Introducing species to areas outside their historical range to secure their future under climate change is a controversial strategy for preventing extinction. While the debate over the wisdom of this strategy continues, such introductions are already taking place. Previous frameworks for analysing the decision to introduce have lacked a quantifiable management objective and mathematically rigorous problem formulation. Tracy Rout and colleagues believe they have filled this gap by developing the first rigorous quantitative framework for deciding whether or not a particular introduction should go ahead, which species to prioritize for introduction, and where and how to introduce them. The framework can also be used to compare introductions with alternative management actions.
At present, decisions to move species are being made by wildlife managers around the world using a mix of subjective judgement and scientific prediction. The researchers have taken a lot of the guesswork out of this process. This new framework takes into account the benefit of moving a species based on the likelihood it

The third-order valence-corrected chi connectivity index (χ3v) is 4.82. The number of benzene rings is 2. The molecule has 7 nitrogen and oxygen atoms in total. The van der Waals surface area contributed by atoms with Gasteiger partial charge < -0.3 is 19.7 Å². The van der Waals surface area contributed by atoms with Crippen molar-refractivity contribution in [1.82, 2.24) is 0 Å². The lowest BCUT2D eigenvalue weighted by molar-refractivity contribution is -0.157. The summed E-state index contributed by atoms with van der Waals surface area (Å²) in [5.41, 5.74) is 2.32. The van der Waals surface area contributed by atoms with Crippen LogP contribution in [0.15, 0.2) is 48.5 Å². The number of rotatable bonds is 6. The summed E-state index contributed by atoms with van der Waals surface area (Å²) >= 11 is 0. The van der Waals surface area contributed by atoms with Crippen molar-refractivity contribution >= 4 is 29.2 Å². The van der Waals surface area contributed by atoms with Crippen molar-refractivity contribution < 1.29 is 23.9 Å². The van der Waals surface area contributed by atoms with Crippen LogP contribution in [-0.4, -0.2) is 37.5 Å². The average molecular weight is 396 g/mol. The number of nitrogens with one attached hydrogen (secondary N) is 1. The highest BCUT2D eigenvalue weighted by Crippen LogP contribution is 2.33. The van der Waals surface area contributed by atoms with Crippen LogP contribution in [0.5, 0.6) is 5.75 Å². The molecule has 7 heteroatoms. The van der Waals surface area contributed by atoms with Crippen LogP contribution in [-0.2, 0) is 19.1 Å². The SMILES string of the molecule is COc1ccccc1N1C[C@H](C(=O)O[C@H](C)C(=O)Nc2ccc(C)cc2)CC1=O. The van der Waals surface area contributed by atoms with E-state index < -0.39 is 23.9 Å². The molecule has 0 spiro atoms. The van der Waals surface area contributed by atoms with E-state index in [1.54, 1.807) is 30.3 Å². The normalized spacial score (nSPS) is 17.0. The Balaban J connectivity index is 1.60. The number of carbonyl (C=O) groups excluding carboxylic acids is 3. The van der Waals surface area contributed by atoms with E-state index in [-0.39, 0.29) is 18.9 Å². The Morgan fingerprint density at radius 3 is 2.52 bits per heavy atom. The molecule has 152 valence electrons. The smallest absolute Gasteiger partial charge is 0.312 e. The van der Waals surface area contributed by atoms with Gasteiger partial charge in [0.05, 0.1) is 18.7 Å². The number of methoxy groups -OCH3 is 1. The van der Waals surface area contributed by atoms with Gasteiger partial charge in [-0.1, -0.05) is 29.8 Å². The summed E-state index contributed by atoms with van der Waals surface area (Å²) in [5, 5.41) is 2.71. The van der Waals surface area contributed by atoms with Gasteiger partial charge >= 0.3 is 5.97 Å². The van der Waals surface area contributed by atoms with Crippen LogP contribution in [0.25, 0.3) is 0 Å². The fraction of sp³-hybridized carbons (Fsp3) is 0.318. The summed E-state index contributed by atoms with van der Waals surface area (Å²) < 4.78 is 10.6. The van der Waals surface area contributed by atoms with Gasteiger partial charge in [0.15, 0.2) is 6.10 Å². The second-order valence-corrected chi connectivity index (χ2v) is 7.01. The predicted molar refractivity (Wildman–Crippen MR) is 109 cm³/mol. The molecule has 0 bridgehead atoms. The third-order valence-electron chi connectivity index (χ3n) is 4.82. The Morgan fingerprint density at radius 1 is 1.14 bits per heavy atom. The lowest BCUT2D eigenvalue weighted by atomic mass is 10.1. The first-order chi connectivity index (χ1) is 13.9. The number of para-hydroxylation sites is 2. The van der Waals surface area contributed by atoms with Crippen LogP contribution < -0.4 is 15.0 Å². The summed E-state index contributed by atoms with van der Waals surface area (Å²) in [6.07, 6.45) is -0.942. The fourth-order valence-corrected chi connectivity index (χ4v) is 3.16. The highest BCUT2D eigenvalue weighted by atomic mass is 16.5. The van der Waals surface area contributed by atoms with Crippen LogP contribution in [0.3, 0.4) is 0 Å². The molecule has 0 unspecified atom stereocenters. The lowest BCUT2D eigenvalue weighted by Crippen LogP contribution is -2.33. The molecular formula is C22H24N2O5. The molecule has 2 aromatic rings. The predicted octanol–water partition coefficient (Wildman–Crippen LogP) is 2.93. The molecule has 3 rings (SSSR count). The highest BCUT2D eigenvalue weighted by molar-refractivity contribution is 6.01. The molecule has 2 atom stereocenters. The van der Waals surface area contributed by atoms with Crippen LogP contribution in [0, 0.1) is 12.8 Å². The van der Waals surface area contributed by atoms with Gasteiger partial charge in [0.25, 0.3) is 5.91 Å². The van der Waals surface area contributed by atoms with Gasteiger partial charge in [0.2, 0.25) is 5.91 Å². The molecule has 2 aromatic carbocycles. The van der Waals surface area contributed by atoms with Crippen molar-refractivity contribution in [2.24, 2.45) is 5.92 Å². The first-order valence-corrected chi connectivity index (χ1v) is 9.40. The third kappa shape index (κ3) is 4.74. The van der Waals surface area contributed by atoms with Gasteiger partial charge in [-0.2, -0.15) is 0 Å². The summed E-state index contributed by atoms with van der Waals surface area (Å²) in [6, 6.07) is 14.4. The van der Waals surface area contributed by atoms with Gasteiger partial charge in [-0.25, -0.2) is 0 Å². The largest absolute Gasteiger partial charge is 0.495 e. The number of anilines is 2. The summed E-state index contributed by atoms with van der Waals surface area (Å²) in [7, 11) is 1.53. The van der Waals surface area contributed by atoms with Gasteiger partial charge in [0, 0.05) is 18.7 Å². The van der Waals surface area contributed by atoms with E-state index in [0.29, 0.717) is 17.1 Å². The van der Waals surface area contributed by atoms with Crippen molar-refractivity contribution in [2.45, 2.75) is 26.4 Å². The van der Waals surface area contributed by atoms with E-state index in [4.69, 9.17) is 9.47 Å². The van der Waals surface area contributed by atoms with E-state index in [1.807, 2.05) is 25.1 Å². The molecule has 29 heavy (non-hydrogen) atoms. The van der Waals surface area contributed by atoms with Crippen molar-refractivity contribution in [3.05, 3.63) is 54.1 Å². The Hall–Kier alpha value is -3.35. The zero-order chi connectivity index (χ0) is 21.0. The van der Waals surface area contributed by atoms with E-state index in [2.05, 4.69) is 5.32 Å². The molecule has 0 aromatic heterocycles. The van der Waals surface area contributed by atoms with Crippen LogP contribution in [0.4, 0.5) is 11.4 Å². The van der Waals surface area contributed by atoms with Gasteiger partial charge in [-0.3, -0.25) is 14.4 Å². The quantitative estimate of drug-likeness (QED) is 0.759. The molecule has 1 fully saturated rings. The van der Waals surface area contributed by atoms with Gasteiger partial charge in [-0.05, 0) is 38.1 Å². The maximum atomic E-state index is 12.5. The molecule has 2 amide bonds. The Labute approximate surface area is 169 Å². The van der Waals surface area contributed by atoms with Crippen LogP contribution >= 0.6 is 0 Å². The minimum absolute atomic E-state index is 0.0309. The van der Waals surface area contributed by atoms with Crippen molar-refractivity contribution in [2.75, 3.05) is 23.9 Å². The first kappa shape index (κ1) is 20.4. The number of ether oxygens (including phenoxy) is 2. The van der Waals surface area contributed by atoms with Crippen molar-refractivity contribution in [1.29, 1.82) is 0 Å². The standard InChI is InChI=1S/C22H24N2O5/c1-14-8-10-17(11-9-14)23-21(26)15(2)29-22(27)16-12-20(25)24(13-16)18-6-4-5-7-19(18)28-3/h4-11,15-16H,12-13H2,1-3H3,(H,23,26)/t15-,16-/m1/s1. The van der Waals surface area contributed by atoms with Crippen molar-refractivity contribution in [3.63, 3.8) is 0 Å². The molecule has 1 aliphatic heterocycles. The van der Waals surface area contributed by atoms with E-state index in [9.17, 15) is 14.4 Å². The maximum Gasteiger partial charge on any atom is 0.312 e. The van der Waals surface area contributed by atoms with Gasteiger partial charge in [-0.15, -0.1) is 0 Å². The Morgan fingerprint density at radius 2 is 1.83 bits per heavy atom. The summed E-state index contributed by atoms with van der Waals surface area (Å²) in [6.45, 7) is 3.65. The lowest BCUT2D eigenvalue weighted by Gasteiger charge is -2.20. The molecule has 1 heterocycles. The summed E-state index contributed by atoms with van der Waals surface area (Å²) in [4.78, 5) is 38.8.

will go extinct in its original habitat as the local climate becomes hostile, the likelihood that a breeding population can be established at a new site, and the value or importance of the species. The ecological cost depends on the potential for the species to adversely affect the ecosystem at the new site. Species are considered
candidates for re-location only if the benefit of doing so is greater than the ecological cost.
The framework is intended to support the revised IUCN guidelines for re-introductions and other conservation translocations, which explicitly calls for structured decision-making frameworks for conservation introductions.
Rout TM, E McDonald-Madden, TG Martin, NJ Mitchell, HP Possingham & DP Armstrong (2013). How to decide whether to move species threatened by climate change. PLoS ONE 8(10): e75814. doi:10.1371/journal.pone.0075814